April 3

Three steps to liberate and share stories

blog-liberate-step

This is a continuation into the exploration of business stories. Check out “Why we need better business storytelling,” “How to build better business stories,” and “Why stories need to be liberated” for additional insights. 

As a catalyst, I listen to and learn from the stories of others. Engaging individuals in comfortable and safe situations to allow their story to emerge and take shape yields valuable insight into the individual, and often into the organization.

As explained in “Why stories need to be liberated,” too many people are disconnected from the definition of story and experience of storytelling. As a result, they are unable to realize and articulate their own story, let alone relate the stories of others.

My personal mission is to meet people where they are, and if possible, guide them on a journey to discover and share their stories. This is how I honor my belief that each individual has a story. Their story is worth telling. Every person’s story deserves to be heard.

Three steps to liberate and share stories

With over two decades of working with people and organizations to free the story within, I’ve discovered a pattern. Most people need:

  • Help discovering their story
  • Structure and confidence to give voice to their story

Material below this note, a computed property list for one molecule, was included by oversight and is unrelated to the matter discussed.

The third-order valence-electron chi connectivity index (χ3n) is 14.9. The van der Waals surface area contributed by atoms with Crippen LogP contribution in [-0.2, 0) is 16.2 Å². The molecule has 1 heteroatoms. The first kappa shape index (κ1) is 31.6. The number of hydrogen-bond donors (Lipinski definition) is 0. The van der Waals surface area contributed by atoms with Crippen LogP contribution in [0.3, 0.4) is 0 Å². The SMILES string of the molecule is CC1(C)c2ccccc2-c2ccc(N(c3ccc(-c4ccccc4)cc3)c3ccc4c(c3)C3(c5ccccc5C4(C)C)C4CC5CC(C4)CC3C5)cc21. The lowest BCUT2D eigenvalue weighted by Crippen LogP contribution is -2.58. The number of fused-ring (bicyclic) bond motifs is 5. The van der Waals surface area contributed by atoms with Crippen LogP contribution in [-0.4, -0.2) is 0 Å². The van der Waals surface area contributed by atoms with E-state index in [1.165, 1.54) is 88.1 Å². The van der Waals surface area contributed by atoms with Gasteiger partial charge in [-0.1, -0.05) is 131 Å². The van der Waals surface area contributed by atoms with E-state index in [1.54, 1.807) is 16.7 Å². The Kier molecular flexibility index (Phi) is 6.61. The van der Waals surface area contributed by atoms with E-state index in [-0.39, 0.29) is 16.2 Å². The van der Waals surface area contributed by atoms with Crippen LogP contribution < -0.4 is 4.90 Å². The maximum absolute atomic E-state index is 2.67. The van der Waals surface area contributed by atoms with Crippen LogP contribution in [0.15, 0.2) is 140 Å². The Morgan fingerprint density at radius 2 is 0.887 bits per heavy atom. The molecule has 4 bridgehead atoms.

• A platform to amplify their story

The path through these steps is usually non-linear and involves a lot of discussion, incubation, and exploration. This is one of those situations where the journey is the destination, and it takes time. As a benefit, even a quick pass through generates increased self-awareness.

Liberating individual stories is important. Understanding our own story makes it easier to connect with and understand others. It improves the ability in each of us to tell and learn from better personal and business stories.

Each of three steps is simple and nuanced. Here are some ideas on each of the steps to guide a personal liberation of story.

Personal story discovery

Consider the dread that comes with crafting a bio, writing a resume, or completing the self-assessment portion of the annual review. Despite our natural affinity for story, when it comes to discovering and celebrating our own, we are woefully uncomfortable. And silent.

“We are all born originals – why is it so many of us die copies?” – Edward Young

Often, the need to belong, to fit in, corrupts the process of discovering the inner story. It feels safer to use common words, phrases, and concepts without clear meaning. Staking a bold claim, sharing personal details of conflict, emotion, and the resulting transformation is scary. We move to avoid feeling vulnerable.

Discovery asks people to step outside their comfort zones to truly examine themselves. The more willing a person is to push the bounds, the deeper the insight, the more powerful the story that emerges.

The challenge — for individuals and organizations — is moving past common answers without meaning to uncover value. The key to discovering the story within is to change the lens by which people see themselves. Shift the perspective to capture details that truly stand out.